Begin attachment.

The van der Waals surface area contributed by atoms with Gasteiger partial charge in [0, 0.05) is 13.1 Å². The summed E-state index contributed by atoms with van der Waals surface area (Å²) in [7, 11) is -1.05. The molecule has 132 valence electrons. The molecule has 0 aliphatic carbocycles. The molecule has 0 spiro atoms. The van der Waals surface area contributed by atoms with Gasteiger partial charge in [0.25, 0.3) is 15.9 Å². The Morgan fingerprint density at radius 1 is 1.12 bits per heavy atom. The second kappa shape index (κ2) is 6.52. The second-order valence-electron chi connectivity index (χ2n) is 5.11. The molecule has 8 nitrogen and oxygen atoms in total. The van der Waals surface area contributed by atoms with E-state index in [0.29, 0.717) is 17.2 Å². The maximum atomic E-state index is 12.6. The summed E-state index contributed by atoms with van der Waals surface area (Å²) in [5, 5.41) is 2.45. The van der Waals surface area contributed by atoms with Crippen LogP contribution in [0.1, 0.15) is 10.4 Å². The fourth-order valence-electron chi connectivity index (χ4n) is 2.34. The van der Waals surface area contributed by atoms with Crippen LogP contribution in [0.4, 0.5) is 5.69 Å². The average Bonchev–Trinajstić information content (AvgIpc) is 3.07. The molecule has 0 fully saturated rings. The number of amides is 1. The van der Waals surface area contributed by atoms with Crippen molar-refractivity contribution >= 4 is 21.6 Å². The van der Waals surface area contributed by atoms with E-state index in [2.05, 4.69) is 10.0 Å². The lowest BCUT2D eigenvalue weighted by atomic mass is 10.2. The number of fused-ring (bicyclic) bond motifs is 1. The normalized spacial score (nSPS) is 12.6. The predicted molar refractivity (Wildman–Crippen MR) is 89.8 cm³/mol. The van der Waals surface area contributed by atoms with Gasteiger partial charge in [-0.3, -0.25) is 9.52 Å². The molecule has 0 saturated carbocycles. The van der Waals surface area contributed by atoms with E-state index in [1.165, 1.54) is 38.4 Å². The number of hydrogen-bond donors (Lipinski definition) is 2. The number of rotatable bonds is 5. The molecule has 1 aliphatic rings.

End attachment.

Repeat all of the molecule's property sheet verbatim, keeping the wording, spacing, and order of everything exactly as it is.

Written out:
The van der Waals surface area contributed by atoms with Gasteiger partial charge in [0, 0.05) is 13.1 Å². The summed E-state index contributed by atoms with van der Waals surface area (Å²) in [7, 11) is -1.05. The molecule has 132 valence electrons. The molecule has 0 aliphatic carbocycles. The molecule has 0 spiro atoms. The van der Waals surface area contributed by atoms with Gasteiger partial charge in [0.25, 0.3) is 15.9 Å². The Morgan fingerprint density at radius 1 is 1.12 bits per heavy atom. The second kappa shape index (κ2) is 6.52. The second-order valence-electron chi connectivity index (χ2n) is 5.11. The molecule has 8 nitrogen and oxygen atoms in total. The van der Waals surface area contributed by atoms with E-state index in [0.29, 0.717) is 17.2 Å². The maximum atomic E-state index is 12.6. The summed E-state index contributed by atoms with van der Waals surface area (Å²) in [5, 5.41) is 2.45. The van der Waals surface area contributed by atoms with Crippen LogP contribution in [0.1, 0.15) is 10.4 Å². The fourth-order valence-electron chi connectivity index (χ4n) is 2.34. The van der Waals surface area contributed by atoms with Crippen LogP contribution in [0.4, 0.5) is 5.69 Å². The average Bonchev–Trinajstić information content (AvgIpc) is 3.07. The molecule has 0 fully saturated rings. The number of amides is 1. The van der Waals surface area contributed by atoms with Crippen molar-refractivity contribution >= 4 is 21.6 Å². The van der Waals surface area contributed by atoms with E-state index in [2.05, 4.69) is 10.0 Å². The lowest BCUT2D eigenvalue weighted by atomic mass is 10.2. The number of fused-ring (bicyclic) bond motifs is 1. The normalized spacial score (nSPS) is 12.6. The predicted molar refractivity (Wildman–Crippen MR) is 89.8 cm³/mol. The van der Waals surface area contributed by atoms with Gasteiger partial charge in [-0.3, -0.25) is 9.52 Å². The molecule has 0 saturated carbocycles. The van der Waals surface area contributed by atoms with E-state index in [1.165, 1.54) is 38.4 Å². The number of hydrogen-bond donors (Lipinski definition) is 2. The number of rotatable bonds is 5. The molecule has 1 aliphatic rings.